Friday, January 29, 2016

HSM #1: The Procrastinated Shift

I've never liked making shifts. I mean, I love shifts--they're an awesome utilitarian garment and they're not hard to make and they're perfectly functional and it's just so cool how everyone started with the same basic garment but they vary in fabric niceness and so it's this odd democratic yet socially revealing awesomeness and see? I love shifts.  But boring.  So boring to make.  I've needed a new one for ages given that I only had one that was correct, the other having some reenactorisms I wanted to exorcise from my wardrobe, and when it finally blew out completely this summer, I knew it was my sign.  Time to make a shift.

What does it take to do a project you really don't want to do?

First, suggest "procrastination" as a monthly theme for the Historical Sew Monthly.

Then, get involved in organizing a sewing workshop centered on that item in which you're a co-coordinator and teacher so have to be there.


Then, convince a friend to go with you.

Then do the project.

It was actually a really fun weekend.  We gathered at a forest preserve in the Middle of Nowhere with a group of Rev War living history folks, ranging from very new to very experienced seamstresses, and talked documentation, extants, and how-to before cutting, fitting, and sewing-sewing-sewing.  First lesson--it is MUCH more enjoyable tackling a chore with a group.  Which I knew (a friend and I used to peer-pressure each other into cutting out fabric for projects), but this was an excellent reminder.  Second lesson? When you take the time to dig into the techniques you're using and kind of appreciate them and focus on improving your hand, a boring project takes on a new dimension.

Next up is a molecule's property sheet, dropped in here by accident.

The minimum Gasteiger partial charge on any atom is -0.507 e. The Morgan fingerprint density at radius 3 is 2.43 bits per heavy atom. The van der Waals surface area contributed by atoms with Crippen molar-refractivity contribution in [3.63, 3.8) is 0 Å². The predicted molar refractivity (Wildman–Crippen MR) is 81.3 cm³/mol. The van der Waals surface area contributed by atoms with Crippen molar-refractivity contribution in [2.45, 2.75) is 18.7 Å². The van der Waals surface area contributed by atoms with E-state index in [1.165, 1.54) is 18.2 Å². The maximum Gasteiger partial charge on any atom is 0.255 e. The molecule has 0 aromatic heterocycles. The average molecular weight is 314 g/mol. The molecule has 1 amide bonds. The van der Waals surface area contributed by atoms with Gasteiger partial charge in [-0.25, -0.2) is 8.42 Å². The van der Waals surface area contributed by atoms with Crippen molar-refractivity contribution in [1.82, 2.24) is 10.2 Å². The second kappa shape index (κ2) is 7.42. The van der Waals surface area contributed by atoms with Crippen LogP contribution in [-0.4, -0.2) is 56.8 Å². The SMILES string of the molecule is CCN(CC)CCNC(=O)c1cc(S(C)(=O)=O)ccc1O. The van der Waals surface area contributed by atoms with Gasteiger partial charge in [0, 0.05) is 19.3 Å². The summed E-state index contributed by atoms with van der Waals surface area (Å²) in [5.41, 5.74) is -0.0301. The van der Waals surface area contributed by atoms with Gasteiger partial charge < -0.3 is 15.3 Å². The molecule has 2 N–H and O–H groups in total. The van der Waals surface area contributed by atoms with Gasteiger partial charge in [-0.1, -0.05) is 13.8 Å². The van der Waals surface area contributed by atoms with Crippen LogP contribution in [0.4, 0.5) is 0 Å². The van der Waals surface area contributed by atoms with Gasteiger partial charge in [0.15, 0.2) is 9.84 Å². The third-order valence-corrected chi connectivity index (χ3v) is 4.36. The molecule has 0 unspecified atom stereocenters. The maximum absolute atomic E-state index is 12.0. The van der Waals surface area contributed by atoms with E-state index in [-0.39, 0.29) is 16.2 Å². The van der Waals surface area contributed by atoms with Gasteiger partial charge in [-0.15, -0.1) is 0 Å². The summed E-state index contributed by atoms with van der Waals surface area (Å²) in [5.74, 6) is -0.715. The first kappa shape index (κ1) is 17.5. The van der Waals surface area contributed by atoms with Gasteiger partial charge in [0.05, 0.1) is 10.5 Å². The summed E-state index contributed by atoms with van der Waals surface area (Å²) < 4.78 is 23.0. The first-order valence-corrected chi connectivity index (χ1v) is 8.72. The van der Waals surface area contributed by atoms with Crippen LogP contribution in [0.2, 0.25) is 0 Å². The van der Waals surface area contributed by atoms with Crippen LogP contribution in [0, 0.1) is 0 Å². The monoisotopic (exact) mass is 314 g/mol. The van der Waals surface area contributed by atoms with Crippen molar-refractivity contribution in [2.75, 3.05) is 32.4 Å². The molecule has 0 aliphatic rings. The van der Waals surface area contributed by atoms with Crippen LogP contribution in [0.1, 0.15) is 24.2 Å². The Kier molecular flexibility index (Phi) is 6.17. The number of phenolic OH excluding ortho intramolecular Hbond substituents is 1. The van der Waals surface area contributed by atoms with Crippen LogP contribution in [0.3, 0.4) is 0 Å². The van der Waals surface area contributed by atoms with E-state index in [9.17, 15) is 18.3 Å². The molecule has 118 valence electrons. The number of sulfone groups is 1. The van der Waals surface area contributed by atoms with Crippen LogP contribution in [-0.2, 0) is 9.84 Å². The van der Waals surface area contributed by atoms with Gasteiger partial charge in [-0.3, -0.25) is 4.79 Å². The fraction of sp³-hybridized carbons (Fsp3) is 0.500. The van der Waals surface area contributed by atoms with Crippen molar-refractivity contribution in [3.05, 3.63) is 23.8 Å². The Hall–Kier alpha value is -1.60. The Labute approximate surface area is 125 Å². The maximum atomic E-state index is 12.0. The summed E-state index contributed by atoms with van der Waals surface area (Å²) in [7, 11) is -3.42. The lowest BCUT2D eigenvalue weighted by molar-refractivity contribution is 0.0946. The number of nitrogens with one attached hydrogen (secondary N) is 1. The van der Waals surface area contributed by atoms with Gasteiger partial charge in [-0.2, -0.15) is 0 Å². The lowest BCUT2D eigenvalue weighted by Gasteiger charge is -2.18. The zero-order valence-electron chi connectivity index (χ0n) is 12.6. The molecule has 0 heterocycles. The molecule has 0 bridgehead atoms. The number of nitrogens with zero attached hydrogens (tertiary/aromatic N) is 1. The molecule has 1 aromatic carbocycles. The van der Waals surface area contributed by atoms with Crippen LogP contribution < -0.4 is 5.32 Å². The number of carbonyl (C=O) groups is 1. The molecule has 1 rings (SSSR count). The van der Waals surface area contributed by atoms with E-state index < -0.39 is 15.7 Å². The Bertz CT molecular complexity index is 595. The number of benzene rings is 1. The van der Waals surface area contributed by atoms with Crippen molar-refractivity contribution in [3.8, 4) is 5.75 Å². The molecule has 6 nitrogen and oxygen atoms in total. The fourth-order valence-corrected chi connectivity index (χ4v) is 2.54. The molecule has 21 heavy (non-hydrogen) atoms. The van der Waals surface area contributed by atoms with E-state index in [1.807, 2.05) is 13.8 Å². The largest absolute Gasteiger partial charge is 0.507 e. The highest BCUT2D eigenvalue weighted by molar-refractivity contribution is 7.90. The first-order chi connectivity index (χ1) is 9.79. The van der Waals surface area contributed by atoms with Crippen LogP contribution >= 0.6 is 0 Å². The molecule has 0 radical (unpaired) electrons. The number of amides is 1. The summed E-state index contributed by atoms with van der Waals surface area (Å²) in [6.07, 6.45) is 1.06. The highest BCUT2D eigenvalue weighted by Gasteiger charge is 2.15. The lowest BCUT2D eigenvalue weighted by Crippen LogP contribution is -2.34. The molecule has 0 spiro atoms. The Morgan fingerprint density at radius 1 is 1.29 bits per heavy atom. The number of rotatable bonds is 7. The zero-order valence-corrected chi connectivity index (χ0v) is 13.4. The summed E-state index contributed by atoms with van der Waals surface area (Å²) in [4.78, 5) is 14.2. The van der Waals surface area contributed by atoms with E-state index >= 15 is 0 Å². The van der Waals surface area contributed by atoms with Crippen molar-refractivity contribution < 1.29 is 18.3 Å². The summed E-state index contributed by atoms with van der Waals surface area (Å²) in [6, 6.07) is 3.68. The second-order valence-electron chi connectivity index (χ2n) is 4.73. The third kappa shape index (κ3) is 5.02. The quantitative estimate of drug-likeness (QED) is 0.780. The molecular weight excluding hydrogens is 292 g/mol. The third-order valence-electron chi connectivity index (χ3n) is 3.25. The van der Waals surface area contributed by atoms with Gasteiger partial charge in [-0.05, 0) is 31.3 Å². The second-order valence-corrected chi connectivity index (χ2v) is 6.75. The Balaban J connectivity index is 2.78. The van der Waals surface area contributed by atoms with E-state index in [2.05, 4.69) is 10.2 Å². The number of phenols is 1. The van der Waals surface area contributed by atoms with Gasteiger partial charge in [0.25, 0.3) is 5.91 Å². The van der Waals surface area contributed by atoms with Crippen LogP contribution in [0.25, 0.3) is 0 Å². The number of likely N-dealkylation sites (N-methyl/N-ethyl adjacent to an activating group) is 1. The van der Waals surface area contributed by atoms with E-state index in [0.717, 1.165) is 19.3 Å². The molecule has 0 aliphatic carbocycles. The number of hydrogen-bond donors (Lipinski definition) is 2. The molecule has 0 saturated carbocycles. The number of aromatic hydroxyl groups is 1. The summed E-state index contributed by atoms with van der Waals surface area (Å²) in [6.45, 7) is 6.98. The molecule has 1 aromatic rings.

The Challenge: January - Procrastination

Material: Plain ol' white linen. Mid-weight.

Pattern: None--we used cutting diagrams and extant dimensions.  And math. (But a similar pattern can be found in Fitting and Proper or Costume Close-Up, if you want to check out a diagram.  This is also similar to the Kannik's Korner pattern, though there are some differences.)

Year: 1770-1780

Notions: Linen thread and thread buttons made from heavier-weight linen thread

How historically accurate is it? About as accurate as we can make it!  Based on originals and tuned to individual size, utilizing linen and linen notions, entirely hand-sewn with period technique.  Boring item, exciting in the historical details.

Hours to complete: Probably about eight? We sewed on this most of the weekend, but I was helping other folks with their work and taking breaks, so counting time is a bit difficult.  I finished the project at home.

First worn: Not yet, aside from fitting.

Total cost: I have a bolt of linen (yeah....) so I'm not sure, but this would run about $8 a yard with roughly three yards used, and $3 for my spool of linen thread.  I believe my total cost was about $20.


A few photos:


Shift lounging on couch, waiting to be finished.




Detail of side gores (which are cut from the shoulder--it's neat.) The seams are flat felled.


Detail of underarm gusset, which allows some extra freedom of movement. Same here--felled seams.  I backstitched this area because it will be under more strain than the other seams.


Detail of cuff.  We tried for stroke gathers, but realized that most of our sleeves were cut too slim for really impressive stroke gather finishes.  However, we did employ the technique, so when I make something that will actually look cool (like a man's sleeve cuff, for instance), I'll be ready!


Not shown--thread buttons and buttonholes.  (Forgot to take final pictures, so you just get "in progress" ones!)

And that's it! A procrastinated project, finally finished and ready to be worn.